Manning’s 75 percent completion rate overall was the second-best ever in a postseason game for a quarterback who threw at least 40 passes. The only one better was Drew Brees, earlier this postseason against the Detroit Lions.

It was Manning’s eighth game-winning drive in the fourth quarter or overtime this season, most in the NFL, two more than Tim Tebow and Alex Smith. His five career game-winning drives in the fourth quarter and overtime of postseason are tied with Joe Montana for third-most all-time, behind Tom Brady (7) and John Elway (6).

Why the Patriots lost
Brady had a good game statistically, setting the record for consecutive Super Bowl completions with 16, and combining with Manning for a 70.4 percent completion rate (fourth-best by quarterbacks in Super Bowl history). But he could not quite match Manning’s performance.

Brady was 0-for-5 when throwing the ball at least 20 yards in the air downfield, including both the intentional grounding that gave the Giants a safety and the game’s first score, and the incomplete Hail Mary attempt into the end zone on the game’s final play.

The last time Brady failed to complete a pass of that length with at least five attempts was in Super Bowl XLII (0-for-8).

Rob Gronkowski, one of Brady's favorite targets, was on the field for 45 of the Patriots' 62 plays (73 percent), his lowest percentage of plays on the season. Gronkowski was held to three catches and 26 yards and was the intended receiver on Brady’s interception.

Pivotal Plays
Giants: Manning completed only 2-of-8 throws of 15 yards or longer, but one of the two completions was huge -- the 38-yard catch at midfield by Mario Manningham on the Giants game-winning drive.

Patriots: Wide receiver Wes Welker had a crucial drop on 2nd-and-11 with 4:06 remaining in the game on a pass thrown 23 air yards down the field that would have given New England possession in the red zone.

Welker was credited with five drops in the first 18 games of the season, none on a throw more than 10 air yards downfield. His rate of passes dropped was seventh-best in the NFL this season, among those targeted at least 100 times.

Under the Radar
Theme of the postseason: The Giants picked up 100 yards after contact on offense in Super Bowl XLVI, something they did in three of their four playoff wins. In the regular season, the Giants picked up 100 yards after contact just twice (Week 3 vs Eagles and Week 16 vs Jets).

Unsung hero: The Elias Sports Bureau notes that Giants punter Steve Weatherford is the first punter in Super Bowl history to pin an opponent inside the 10 three times in one game.

Stat of the Game
The Giants are first team to win a Super Bowl with fewer than 10 regular-season wins since NFL went to 16-game schedule in 1978 (excluding strike-shortened seasons).

The Giants are the second team to win both a regular season game and a Super Bowl against the same opponent by the same margin. The Giants beat the Patriots twice by four points, matching the 1994 San Francisco 49ers, who beat the Chargers by 23 points in both the regular season and Super Bowl XXIX.
The ESPN Stats & Information crew has been providing Super Bowl-related notes, nuggets and information to our talent covering the game in Indianapolis this week. The volume of material can get overwhelming, so we wanted to boil the game down to what matters most.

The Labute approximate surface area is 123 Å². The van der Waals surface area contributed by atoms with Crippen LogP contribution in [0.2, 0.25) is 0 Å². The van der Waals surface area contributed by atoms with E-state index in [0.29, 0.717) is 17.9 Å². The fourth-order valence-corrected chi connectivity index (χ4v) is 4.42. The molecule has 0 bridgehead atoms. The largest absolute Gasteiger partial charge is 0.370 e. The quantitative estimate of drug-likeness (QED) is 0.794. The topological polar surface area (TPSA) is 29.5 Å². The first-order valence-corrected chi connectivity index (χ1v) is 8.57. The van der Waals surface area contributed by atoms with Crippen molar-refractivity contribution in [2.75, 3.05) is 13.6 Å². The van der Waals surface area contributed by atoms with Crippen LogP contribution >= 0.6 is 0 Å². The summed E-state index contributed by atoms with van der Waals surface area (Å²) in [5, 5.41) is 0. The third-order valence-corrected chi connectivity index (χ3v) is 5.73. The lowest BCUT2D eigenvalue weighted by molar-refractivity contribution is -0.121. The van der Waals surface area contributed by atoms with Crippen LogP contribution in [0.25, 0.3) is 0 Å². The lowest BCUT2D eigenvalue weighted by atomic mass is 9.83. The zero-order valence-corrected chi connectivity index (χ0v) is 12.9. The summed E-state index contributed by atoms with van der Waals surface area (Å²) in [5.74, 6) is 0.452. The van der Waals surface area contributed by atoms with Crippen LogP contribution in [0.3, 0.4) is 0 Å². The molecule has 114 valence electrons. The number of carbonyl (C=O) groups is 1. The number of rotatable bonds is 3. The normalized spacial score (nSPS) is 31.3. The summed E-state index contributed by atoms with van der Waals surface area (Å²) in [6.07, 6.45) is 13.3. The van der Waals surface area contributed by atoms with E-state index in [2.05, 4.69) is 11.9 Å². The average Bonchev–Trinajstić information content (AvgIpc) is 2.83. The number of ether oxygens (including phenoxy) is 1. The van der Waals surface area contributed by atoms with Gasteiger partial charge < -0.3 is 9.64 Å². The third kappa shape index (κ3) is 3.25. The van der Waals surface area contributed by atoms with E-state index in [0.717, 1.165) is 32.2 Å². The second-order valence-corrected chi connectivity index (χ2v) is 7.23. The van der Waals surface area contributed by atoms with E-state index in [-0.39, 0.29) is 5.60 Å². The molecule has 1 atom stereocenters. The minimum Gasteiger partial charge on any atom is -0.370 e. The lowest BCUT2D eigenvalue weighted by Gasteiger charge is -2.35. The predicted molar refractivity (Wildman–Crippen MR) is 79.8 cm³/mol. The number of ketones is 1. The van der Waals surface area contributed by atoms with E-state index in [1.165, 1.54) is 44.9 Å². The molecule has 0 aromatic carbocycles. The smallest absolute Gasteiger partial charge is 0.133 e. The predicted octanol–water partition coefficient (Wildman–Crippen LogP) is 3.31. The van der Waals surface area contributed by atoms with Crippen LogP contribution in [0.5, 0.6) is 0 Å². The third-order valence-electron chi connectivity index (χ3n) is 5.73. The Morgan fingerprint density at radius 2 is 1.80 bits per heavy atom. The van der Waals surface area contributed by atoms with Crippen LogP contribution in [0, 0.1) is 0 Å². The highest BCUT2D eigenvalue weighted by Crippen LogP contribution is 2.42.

We asked our analysts what they think are the most important statistics in this Super Bowl.

Merril Hoge: First-Down Performance
Hoge felt that the game would be decided by which team performs better on first down.

The New England Patriots ranked fourth during the regular season, averaging 6.4 yards on first downs. This was due largely to their success at throwing. New England led the NFL with 2,380 first-down pass yards and ranked third with 8.9 yards per pass attempt.

The New York Giants' defense held Tom Brady in check on first down in their Week 9 meeting, limiting him to 12-for-21 passing.

The Giants have been very good at holding opponents on first down during the postseason. Aaron Rodgers was 10-for-20 on first down, sacked twice, and held to just 4.1 yards-per attempt in the Giants' Divisional Round win at Green Bay.

The Giants offense has run the ball much more effectively on first down in the postseason (5.1 yards per carry compared to 3.6 during the regular season) and quarterback Eli Manning has thrown five touchdowns and no interceptions on first down in the playoffs.

The Patriots defense was very susceptible on first down in the regular season, allowing nearly 7 yards per play, worst in the NFL. But in the postseason, New England's defense has been the best unit at defending first down, yielding just 4 yards per play.

Herm Edwards: Third-Down Conversions
He cited the ability of third-down conversions in reducing opponents' possessions. He referred back to Super Bowl XLII and the Giants' first drive of the game, which spanned 16 plays and almost 10 minutes.

The Patriots' offense converted at a 46 percent rate on third down during the regular season, tied for fourth-best in the NFL, considerably better than the Giants' 37 percent rate.

However, Eli Manning averaged the most yards per passing attempt on third down (10.2) during the regular season and had 13 pass plays of at least 30 yards on third down. No one else had more than nine.

Lastly, the New York's defense is one that has previously stopped the Patriots on third down. The Giants held the Patriots to 5-for-15 on third down in Week 9.

Other analysts weigh in

Tedy Bruschi said "rushing yards" was the key stat, and in New England’s case a healthy Rob Gronkowski would be a boost to the Patriots' run blocking. On New York’s side, Bruschi said a solid ground game is "who the Giants are" and that it controls the clock.

Trent Dilfer cited "goal-to-go TD scoring," especially third-and-goal. Dilfer said the execution by either team -- whether it’s offense or defense -- in that situation will be as important as any in the game.

Cris Carter had two notions: Manning’s fourth-quarter numbers, and the number of times Gronkowski is targeted.

Mark Simon and Vince Masi contributed to this post.